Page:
Risk(y) Business

Vince Cavello at the Center for Risk Communication sums up his organization’s raison d’etre as, “High stress changes the communications rules.” He has advocated that there is real science behind communicating, and his tips and tactics can be applied in everyday life, even if they were designed for organizational and corporate situations. He starts with the assumption that when people are upset or emotional, they have a hard time hearing.  He teaches, for example, that women are always assumed to be empathetic but must establish credibility. Men are “given” credibility and must establish empathy. So when PR professionals prepare clients for board meetings, or press conferences, we will often tell women to lead with their resume—Hello my name is, I graduated Summa Cum Laude from Stanford, and I have been the president and CEO of this successful business for a hundred years; we encourage men to lead with “I am the proud father of many children, the loving husband of a wonderful woman, and the primary caretaker for my aging parents.”  By establishing either our expertise or our emotional involvement, we have taken a strong first step towards positioning ourselves for a meaningful conversation.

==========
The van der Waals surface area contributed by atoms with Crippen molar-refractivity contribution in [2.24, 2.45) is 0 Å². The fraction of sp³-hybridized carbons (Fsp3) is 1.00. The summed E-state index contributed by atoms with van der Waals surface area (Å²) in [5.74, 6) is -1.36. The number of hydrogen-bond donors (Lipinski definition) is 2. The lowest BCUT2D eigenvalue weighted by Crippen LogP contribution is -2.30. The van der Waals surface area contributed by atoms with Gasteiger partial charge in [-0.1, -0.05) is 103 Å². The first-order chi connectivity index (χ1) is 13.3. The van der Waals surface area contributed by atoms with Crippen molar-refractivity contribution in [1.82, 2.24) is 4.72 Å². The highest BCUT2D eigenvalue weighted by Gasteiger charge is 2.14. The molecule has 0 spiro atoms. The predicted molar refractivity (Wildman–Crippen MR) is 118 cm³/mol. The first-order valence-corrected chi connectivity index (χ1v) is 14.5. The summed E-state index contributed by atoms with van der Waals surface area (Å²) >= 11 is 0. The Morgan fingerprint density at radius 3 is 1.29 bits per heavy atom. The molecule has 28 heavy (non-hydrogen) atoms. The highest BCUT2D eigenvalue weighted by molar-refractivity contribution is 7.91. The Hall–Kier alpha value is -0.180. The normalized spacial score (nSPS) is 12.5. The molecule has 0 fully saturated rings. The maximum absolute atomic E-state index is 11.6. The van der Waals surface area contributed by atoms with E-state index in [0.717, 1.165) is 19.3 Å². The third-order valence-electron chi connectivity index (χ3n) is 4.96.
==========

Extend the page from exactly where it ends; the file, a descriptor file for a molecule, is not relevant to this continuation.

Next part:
Yesterday, I advised a client heading into what he expected would be a very difficult meeting that his three messages needed to be:

  1. I care.
  2. I care.
  3. I care.

I know this is oversimplifying. And there were two other messages to get across (“I acknowledge you had a problem” and “I am going to try and fix the problem.”) But a difficult conversation, in our personal lives as well as our professional, can be managed more easily when we have a plan, when we know who we are talking to and we know what we want to convey.

One of the best communication tools is listening. It’s amazing to see the difference when we just stop talking. Perhaps it’s human nature to want to fill the void, to rush in and answer, to share our own relevant experiences. As a professional, I find that silence is often appropriate—and can be revelatory. As a mother it’s hard as hell to keep my mouth shut—see Formidable.

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